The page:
World War III nightmare scenario brewing in the East China Sea | WHAT REALLY HAPPENED

World War III nightmare scenario brewing in the East China Sea

While the world watches mounting military tensions in the South China Sea, another, more ominous situation is brewing in the East China Sea that could be the trigger point for a major war between the superpowers. At the heart of tensions are eight uninhabited islands controlled by Japan that are close to important shipping lanes, rich fishing grounds and potential oil and gas reserves. China contests Japan's claims and is escalating its military activity in Japan airspace. In response, Japan has been doubling its F-15 jet intercepts.

The situation increases the risk of an accidental confrontation — and could draw other countries, like the United States, into a conflict. It's a topic President Trump will likely bring up with Chinese President Xi Jinping at his Mar-a-Lago estate this week.

From the departure lounge at Naha International Airport on the Japanese island of Okinawa, passengers can easily see what's going on. Between the regular comings and goings of commercial airliners, first one, then two, then two more F-15 fighter jets streak down the runway that Japanese Air Self Defense Forces (JASDF) share with Naha's regular airline traffic. Rising rapidly from the tarmac, the quartet of combat aircraft heads out to sea to intercept yet another Chinese military aircraft — usually other fighter jets, sometimes a bomber or reconnaissance plane — flying into or close to Japanese airspace.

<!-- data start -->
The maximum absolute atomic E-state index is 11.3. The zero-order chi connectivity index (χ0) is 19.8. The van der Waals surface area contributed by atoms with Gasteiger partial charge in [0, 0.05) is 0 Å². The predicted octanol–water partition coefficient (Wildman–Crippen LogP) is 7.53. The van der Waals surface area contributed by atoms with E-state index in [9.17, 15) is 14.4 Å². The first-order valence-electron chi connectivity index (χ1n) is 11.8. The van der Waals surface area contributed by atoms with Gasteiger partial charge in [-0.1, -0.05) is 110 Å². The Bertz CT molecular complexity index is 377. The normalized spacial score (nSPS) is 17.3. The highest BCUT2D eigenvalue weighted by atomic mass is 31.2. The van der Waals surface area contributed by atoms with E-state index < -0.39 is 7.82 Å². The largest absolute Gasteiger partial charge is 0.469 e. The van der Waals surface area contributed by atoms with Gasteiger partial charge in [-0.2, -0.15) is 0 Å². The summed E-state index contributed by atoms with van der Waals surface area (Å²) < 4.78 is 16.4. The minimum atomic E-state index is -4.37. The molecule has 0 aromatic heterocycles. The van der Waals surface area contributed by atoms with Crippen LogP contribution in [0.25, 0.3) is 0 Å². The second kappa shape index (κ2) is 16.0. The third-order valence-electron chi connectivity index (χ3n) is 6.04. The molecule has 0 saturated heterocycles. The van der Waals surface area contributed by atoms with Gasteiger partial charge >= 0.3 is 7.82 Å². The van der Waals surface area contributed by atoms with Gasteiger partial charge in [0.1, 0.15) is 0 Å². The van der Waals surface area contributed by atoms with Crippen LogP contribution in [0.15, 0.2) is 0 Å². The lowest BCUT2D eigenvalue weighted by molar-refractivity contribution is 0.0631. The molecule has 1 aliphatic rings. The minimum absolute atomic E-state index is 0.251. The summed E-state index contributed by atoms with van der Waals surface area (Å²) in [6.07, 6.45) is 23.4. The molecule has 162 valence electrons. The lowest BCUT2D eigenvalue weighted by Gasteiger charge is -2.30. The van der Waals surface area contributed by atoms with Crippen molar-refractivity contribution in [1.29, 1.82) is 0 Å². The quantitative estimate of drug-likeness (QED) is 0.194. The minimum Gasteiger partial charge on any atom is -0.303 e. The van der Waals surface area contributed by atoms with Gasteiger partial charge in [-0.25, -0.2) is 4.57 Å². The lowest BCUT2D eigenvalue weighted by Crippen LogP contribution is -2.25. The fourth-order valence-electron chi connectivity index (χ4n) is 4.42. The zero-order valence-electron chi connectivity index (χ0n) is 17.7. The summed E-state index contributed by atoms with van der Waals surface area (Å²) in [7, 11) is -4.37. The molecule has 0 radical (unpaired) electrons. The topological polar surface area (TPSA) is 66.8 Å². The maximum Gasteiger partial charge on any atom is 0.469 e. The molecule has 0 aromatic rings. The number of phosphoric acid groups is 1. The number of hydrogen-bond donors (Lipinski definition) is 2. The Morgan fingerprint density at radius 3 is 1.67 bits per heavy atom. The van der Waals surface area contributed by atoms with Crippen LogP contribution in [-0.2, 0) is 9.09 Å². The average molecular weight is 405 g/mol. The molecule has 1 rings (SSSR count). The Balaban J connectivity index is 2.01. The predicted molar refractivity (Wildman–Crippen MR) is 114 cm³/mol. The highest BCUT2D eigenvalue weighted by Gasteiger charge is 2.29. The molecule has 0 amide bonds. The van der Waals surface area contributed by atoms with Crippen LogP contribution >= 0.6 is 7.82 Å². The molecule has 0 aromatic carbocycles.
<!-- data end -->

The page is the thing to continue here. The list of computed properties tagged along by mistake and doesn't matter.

Such airborne intercepts are on the rise over the East China Sea, with Japan now averaging roughly two intercepts of Chinese aircraft per day since April of last year, nearly twice as many as in the 12 months prior. In response to the uptick in Chinese military activity in airspace Japan considers its responsibility, JASDF has doubled the number of fighter aircraft at its Naha Air Base, adding a second squadron of F-15Js — the Japanese version of the U.S.-made F-15 fighter jet — in January of last year.

Webmaster's Commentary: 

I am hopeful that this week's meeting between President Trump and China's President Xi Jinping will calm down the tensions in the region, as well as tackle the situation with North Korea.

Neither President wants war; but at the same time, these men cannot be seen, either at home or abroad, as "losing face" as the outcome of this meeting.

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